Gnoming a round game rules – how to play gnoming a round

By: Dennis B. B. Taylor


Welcome to Gnoming A Round, the exciting commercial version of the classic card game Golf brought to you by Grandpa Beck’s Games. Join me as we venture into the enchanting world of the Gnome’s mini-golf course, where we’ll compete to achieve the lowest score. Get ready to strategize, draw cards, and exchange them with the ones in your layout, all in the pursuit of reducing your score. And remember, mulligan cards are your secret weapon, as they can be used to complete sets. But beware of hazards, as they give your opponents a chance to flip over their cards!


Inside the Gnoming A Round box, you’ll find an instruction booklet to guide you through the gameplay, a recipe card for added fun, and a set of 110 playing cards. Among these cards, you’ll discover 82 positive valued cards, 22 negative valued cards, 6 special cards, 3 hazard cards, and 3 powerful mulligan cards. With this colorful assortment, you’re ready to embark on an unforgettable adventure in the world of gnome golf!

Let’s Get Started!

Okay, here’s what we need to do to begin. First, we’ll need to shuffle the deck of cards. Once all the cards are nice and mixed up, we’ll deal nine of them to each player. Make sure to give them out face down, and remember, no peeking!

Next, we’ll take those nine cards and arrange them in a 3×3 grid, still keeping them facedown. This will be each player’s layout. Oh, and don’t forget about the rest of the deck! We’ll put it face down to the side – that’s our draw pile.

Now, let’s pick two cards from our layout and turn them face up. These will be the cards we can see and use right away. Let’s see what we’ve got!

Gnoming a round game rules - how to play gnoming a round

Let’s Play!

First, I’ll take my turn since I’m the youngest player. There are three phases in a turn: draw, play, and discard.


Now, it’s time for me to draw a card. I can choose to either take one card from the draw pile or grab a card from the top of either discard pile.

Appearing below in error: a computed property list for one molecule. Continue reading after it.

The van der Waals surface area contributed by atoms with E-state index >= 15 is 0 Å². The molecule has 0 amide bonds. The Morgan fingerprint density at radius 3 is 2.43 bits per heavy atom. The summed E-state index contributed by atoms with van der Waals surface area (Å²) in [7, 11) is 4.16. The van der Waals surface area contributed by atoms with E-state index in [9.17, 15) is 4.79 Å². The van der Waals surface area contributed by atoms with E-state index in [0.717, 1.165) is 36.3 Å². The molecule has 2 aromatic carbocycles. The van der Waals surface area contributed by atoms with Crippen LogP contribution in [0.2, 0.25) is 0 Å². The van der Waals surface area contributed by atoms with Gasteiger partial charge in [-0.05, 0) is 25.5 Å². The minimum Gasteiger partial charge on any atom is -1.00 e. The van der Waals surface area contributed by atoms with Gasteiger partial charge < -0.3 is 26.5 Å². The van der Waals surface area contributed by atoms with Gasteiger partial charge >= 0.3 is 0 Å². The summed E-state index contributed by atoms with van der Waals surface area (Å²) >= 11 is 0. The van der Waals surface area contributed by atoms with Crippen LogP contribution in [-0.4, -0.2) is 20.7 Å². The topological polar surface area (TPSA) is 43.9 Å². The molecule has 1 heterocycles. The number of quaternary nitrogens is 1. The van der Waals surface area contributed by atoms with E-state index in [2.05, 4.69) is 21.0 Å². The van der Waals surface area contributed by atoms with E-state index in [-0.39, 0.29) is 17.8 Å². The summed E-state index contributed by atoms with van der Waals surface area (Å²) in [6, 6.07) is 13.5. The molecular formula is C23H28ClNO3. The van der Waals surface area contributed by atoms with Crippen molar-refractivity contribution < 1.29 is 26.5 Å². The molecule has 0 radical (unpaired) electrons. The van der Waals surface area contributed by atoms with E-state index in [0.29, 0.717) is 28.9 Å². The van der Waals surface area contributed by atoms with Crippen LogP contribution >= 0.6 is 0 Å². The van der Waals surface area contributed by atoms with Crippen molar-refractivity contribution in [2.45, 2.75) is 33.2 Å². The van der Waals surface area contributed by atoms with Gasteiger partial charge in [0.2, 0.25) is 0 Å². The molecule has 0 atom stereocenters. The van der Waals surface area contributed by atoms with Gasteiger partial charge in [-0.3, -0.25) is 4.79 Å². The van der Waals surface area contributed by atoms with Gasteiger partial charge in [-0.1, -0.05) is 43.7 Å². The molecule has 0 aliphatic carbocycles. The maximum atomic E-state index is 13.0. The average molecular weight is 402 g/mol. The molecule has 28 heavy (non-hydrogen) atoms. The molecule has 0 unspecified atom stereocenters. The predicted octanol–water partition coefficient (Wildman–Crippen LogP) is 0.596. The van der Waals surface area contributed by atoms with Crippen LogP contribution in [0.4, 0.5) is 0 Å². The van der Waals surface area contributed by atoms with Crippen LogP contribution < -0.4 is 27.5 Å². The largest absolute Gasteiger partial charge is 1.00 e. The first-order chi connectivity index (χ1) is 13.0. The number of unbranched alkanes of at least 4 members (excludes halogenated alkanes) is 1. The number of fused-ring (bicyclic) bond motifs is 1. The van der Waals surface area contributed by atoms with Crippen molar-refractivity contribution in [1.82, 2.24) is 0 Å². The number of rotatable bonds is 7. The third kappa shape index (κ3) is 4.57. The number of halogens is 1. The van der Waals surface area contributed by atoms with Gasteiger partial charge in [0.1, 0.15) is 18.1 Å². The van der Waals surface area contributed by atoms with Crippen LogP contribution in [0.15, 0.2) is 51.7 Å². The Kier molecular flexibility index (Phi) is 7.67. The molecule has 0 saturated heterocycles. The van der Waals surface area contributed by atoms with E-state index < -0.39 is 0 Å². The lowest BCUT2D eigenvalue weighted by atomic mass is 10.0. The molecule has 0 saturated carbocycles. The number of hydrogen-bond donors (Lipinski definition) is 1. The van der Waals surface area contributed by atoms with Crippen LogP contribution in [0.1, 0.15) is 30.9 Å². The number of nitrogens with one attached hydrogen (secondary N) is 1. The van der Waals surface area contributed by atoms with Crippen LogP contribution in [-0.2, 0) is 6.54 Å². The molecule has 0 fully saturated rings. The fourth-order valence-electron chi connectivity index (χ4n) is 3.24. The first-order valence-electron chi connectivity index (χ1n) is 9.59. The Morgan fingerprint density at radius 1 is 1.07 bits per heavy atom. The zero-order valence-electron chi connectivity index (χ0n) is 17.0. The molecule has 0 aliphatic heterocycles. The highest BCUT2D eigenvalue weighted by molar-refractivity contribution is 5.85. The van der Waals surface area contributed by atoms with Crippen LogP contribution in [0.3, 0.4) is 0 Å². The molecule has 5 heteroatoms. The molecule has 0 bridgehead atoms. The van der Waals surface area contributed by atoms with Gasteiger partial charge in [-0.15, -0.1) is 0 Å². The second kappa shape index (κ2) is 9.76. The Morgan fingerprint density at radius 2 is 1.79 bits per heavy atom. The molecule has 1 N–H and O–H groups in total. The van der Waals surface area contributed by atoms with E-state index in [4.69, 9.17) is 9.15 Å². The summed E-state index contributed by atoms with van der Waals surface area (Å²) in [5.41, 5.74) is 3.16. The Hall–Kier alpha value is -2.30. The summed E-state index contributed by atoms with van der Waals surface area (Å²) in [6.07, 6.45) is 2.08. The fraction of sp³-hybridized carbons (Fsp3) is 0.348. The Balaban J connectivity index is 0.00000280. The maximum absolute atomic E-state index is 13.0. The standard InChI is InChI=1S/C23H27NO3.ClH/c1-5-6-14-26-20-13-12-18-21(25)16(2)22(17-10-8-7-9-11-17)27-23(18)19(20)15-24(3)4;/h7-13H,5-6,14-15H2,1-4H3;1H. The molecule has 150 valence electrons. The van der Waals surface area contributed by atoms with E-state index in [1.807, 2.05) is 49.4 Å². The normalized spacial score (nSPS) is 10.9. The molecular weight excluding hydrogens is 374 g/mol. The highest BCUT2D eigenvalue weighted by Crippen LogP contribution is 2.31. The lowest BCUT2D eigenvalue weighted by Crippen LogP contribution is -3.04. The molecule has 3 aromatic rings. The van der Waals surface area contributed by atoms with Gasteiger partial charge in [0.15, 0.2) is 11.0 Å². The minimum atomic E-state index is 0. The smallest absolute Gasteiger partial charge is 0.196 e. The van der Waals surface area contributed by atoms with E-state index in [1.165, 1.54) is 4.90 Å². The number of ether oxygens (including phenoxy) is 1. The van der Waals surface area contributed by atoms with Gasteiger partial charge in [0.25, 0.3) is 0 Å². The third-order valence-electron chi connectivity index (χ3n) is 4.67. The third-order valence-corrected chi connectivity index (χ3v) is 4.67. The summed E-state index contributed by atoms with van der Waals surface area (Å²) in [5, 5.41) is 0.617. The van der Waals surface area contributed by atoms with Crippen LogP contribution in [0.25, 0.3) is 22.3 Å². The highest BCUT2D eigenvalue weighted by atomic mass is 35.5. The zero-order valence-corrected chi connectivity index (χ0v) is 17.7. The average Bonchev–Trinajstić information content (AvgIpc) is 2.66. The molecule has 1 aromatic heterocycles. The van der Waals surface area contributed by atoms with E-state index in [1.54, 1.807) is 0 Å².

If I decide to keep the card I just drew, I can use it to replace one of the face-down or face-up cards in my layout.

When I add cards to my layout, I earn positive points for positive cards, unless I manage to create rows or columns with matching cards. If I do create a matching row or column, I’ll have to deduct points from my score equal to the value of the matching card. For example, if I form a row of 5’s, I’ll have to deduct 5 points from my score at the end of the round.

Well, here’s something important to keep in mind: negative cards will always lower your score when the round is over, regardless of whether they match or not.

Now, let’s talk about hazard cards. When one of these cards is thrown out, all the other players get to turn over one card in their layout. However, the last card in their layout is safe from being turned over due to a hazard card.

Here’s where things get interesting. Mulligan cards are special. They can be any value you need to complete a row or column in your layout. That means they’re pretty versatile! The value of a mulligan card depends on what you need at the time. Just keep in mind that you can only have one mulligan in your layout at the end of your turn.

When I replace a face down card in my layout, I start by turning it over. If the card I reveal is a positive value card that matches the one I’m replacing it with or any other cards in my layout, I can bounce it to a different spot in my layout. The card I just replaced is now in its new position. If the new card also matches, I can keep bouncing it. However, I can’t bounce negative cards or mulligans.


If I don’t want the card I drew, I have the option to discard it onto one of the discard piles. If I replace a card in my layout, I discard the old one. Hazard cards are taken out of play.

If one of the two discard piles is empty by the end of my turn, I have to start the second pile again with my discard, unless I draw a hazard card.


Once I turn over the final card in my layout, the game is almost over. Everyone else gets one more turn before we reveal any remaining face-down cards. These cards can’t be rearranged or traded, and any Mulligans or hazards I have stay right where they are.


If I have a row or column of 3 positive cards that match, I have to subtract points from my score. The number of points I subtract is equal to the value shown on the card. For example, if I have a row of matching 6’s, I have to deduct 6 points from my score.

If I have any negative cards, I also have to subtract points from my score. The number of points I subtract is equal to the value of the number on the card.

If I have any Mulligan cards that don’t end up in a matching row or column, they’re worth zero points.

If the round ends and I have a hazard card in my layout, I have to add 10 points to my score.

If I’m the player who flipped over my last card first, and I also have the lowest score, I get to subtract an extra 5 points from my score. However, if I don’t have the lowest score, I have to add 5 points as a penalty.


The winner is the player with the lowest score at the end of the third round. If there’s a tie, the player with the lowest score in the third round wins. And if there’s still a tie, it’s a shared victory.

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